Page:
Storytelling is one of humanity's great luxuries, and you're likely to find no contemporary novel in which the storytelling is more luxurious than Michael Crummey's mythic novel of real and supernatural doings in a 19th-century Newfoundland fishing village. The award-winning fiction's characters and narrative ingenuity evoke Bible tales, One Hundred Years of Solitude, and—well, all the best rewards of being lost in a book.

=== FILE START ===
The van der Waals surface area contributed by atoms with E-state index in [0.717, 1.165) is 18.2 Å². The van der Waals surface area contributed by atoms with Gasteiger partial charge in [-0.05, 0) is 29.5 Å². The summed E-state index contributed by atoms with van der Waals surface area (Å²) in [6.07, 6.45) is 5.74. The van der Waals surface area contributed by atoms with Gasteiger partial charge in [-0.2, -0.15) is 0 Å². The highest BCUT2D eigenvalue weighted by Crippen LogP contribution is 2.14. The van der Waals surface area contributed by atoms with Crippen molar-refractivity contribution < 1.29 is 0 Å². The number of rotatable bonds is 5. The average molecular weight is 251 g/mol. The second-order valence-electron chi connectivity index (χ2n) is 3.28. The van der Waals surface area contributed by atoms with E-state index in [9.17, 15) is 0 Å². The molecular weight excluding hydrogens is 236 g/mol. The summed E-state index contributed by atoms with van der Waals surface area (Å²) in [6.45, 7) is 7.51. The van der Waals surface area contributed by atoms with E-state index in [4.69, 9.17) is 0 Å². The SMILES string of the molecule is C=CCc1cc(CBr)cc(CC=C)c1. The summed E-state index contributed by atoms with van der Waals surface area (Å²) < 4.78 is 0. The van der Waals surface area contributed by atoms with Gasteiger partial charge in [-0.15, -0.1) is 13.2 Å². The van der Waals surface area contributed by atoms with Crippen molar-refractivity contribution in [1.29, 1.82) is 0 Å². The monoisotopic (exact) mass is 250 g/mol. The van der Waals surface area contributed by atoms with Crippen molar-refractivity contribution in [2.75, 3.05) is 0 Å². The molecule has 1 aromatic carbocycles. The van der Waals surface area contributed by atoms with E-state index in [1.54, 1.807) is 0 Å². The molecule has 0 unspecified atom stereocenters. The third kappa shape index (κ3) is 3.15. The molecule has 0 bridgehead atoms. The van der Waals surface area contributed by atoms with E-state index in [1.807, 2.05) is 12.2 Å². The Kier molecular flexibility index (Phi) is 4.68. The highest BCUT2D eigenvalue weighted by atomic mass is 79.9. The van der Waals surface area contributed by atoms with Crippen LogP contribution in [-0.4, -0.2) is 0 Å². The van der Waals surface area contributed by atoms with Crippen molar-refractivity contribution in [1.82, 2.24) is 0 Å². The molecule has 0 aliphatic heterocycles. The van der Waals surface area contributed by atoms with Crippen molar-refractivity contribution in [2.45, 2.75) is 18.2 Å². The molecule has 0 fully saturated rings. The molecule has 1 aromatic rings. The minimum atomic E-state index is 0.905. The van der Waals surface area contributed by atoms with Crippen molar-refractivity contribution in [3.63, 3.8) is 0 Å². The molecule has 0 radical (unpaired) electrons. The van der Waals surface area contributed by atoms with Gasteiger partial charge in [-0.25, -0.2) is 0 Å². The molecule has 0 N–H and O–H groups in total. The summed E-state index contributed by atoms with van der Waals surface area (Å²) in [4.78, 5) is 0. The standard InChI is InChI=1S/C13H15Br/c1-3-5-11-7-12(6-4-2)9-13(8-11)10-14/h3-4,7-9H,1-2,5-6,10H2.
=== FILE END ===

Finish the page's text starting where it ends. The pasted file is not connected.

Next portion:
April 19: "What you see first, after the starting gun's crack, is a column of bobbing runners, thousands of them, surging downhill..."

Donna Tartt's The Goldfinch is the winner of the 2014 Pulitzer Prize for Fiction. James Parker calls this Dickensian coming-of-age novel "an enveloping…